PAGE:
Wednesday, August 8, 2012

women can visualize a world without war. can men?

SCIENTIFIC AMERICAN:  John Keegan, whom The New York Times called “the preeminent military historian of his era,” is dead. 78 years old, he died after a long illness in England, where he was born and bred.  Keegan viewed war as cultural more than biological-- although  war is an “entirely masculine activity.” As he put it, war is “always an expression of culture, often a determinant of cultural forms, in some ways the society itself.” War, Keegan proposed, stems primarily neither from “human nature” nor economic factors but from the “institution of war itself.” War, in other words, is a self-perpetuating meme.  Following the end of the Cold War and the first Gulf War, Keegan proposed that  war—like human sacrifice, slavery, dueling and other noxious customs–may be vanishing.  
Consider these quotes from Keegan’s book: “Despite confusion and uncertainty, it seems just possible to glimpse the emerging outline of a world without war.” “The effort at peace-making is motivated not by calculation of political interest but by repulsion from the spectacle of what war does.”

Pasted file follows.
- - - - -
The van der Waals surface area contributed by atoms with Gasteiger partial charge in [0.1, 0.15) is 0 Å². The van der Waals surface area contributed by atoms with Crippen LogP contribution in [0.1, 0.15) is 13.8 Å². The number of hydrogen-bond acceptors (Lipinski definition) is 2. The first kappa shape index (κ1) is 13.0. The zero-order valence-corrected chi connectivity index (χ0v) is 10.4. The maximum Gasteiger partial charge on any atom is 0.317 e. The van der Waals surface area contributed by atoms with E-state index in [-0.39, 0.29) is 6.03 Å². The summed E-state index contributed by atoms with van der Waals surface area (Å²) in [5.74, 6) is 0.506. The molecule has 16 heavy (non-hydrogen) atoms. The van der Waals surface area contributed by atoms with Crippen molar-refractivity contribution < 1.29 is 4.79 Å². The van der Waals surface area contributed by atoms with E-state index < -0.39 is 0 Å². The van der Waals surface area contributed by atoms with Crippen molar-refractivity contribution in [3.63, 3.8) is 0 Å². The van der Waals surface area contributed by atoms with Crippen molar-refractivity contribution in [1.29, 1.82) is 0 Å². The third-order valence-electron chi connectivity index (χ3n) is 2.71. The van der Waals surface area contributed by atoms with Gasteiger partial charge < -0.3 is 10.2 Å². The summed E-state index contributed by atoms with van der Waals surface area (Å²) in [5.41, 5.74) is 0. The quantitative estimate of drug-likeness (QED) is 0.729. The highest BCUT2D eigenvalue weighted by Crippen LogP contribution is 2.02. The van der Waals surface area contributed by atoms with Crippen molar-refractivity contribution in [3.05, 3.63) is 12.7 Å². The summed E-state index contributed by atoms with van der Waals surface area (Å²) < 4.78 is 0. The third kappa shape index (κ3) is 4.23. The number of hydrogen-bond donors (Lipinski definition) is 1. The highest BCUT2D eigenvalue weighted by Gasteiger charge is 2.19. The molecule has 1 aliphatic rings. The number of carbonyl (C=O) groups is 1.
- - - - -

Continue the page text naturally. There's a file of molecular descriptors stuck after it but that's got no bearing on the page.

Evolutionary psychologists and others who favor biological theories of war cannot dismiss Keegan—as they often dismiss other critics of their stance—as a lefty peacenik postmodernist. Keegan, who came from a military family, taught at the Royal Military Academy in Sandhurst and was the military affairs editor for The Telegraph, knew far more about war than the bio-theorists do.

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